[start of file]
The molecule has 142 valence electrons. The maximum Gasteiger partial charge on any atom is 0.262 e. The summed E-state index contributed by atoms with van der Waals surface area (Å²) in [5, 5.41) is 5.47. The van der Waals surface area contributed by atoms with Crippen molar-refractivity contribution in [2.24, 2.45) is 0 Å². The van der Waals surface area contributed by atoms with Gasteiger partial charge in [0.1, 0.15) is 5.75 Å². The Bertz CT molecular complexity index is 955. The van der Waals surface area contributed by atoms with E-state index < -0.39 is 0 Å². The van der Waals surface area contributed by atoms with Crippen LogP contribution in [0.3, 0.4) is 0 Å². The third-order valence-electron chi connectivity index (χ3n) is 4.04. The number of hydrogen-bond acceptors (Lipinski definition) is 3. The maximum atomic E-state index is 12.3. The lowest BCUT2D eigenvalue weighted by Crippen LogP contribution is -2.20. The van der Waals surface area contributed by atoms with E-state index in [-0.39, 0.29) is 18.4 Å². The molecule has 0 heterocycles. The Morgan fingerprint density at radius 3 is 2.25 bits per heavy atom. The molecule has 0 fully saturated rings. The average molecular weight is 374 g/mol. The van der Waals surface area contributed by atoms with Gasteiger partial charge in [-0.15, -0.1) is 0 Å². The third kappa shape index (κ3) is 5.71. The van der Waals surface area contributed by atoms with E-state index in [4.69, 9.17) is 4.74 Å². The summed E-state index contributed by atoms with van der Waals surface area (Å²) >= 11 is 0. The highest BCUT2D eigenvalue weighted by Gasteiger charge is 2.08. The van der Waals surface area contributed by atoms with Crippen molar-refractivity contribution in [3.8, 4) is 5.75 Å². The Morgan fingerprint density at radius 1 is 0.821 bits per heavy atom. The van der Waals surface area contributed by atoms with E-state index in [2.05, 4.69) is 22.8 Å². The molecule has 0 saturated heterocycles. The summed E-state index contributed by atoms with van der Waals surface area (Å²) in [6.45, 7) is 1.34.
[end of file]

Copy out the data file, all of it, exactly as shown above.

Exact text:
The molecule has 142 valence electrons. The maximum Gasteiger partial charge on any atom is 0.262 e. The summed E-state index contributed by atoms with van der Waals surface area (Å²) in [5, 5.41) is 5.47. The van der Waals surface area contributed by atoms with Crippen molar-refractivity contribution in [2.24, 2.45) is 0 Å². The van der Waals surface area contributed by atoms with Gasteiger partial charge in [0.1, 0.15) is 5.75 Å². The Bertz CT molecular complexity index is 955. The van der Waals surface area contributed by atoms with E-state index < -0.39 is 0 Å². The van der Waals surface area contributed by atoms with Crippen LogP contribution in [0.3, 0.4) is 0 Å². The third-order valence-electron chi connectivity index (χ3n) is 4.04. The number of hydrogen-bond acceptors (Lipinski definition) is 3. The maximum atomic E-state index is 12.3. The lowest BCUT2D eigenvalue weighted by Crippen LogP contribution is -2.20. The van der Waals surface area contributed by atoms with E-state index in [-0.39, 0.29) is 18.4 Å². The molecule has 0 heterocycles. The Morgan fingerprint density at radius 3 is 2.25 bits per heavy atom. The molecule has 0 fully saturated rings. The average molecular weight is 374 g/mol. The van der Waals surface area contributed by atoms with Gasteiger partial charge in [-0.15, -0.1) is 0 Å². The third kappa shape index (κ3) is 5.71. The van der Waals surface area contributed by atoms with E-state index in [4.69, 9.17) is 4.74 Å². The summed E-state index contributed by atoms with van der Waals surface area (Å²) >= 11 is 0. The highest BCUT2D eigenvalue weighted by Gasteiger charge is 2.08. The van der Waals surface area contributed by atoms with Crippen molar-refractivity contribution in [3.8, 4) is 5.75 Å². The Morgan fingerprint density at radius 1 is 0.821 bits per heavy atom. The van der Waals surface area contributed by atoms with E-state index in [2.05, 4.69) is 22.8 Å². The molecule has 0 saturated heterocycles. The summed E-state index contributed by atoms with van der Waals surface area (Å²) in [6.45, 7) is 1.34.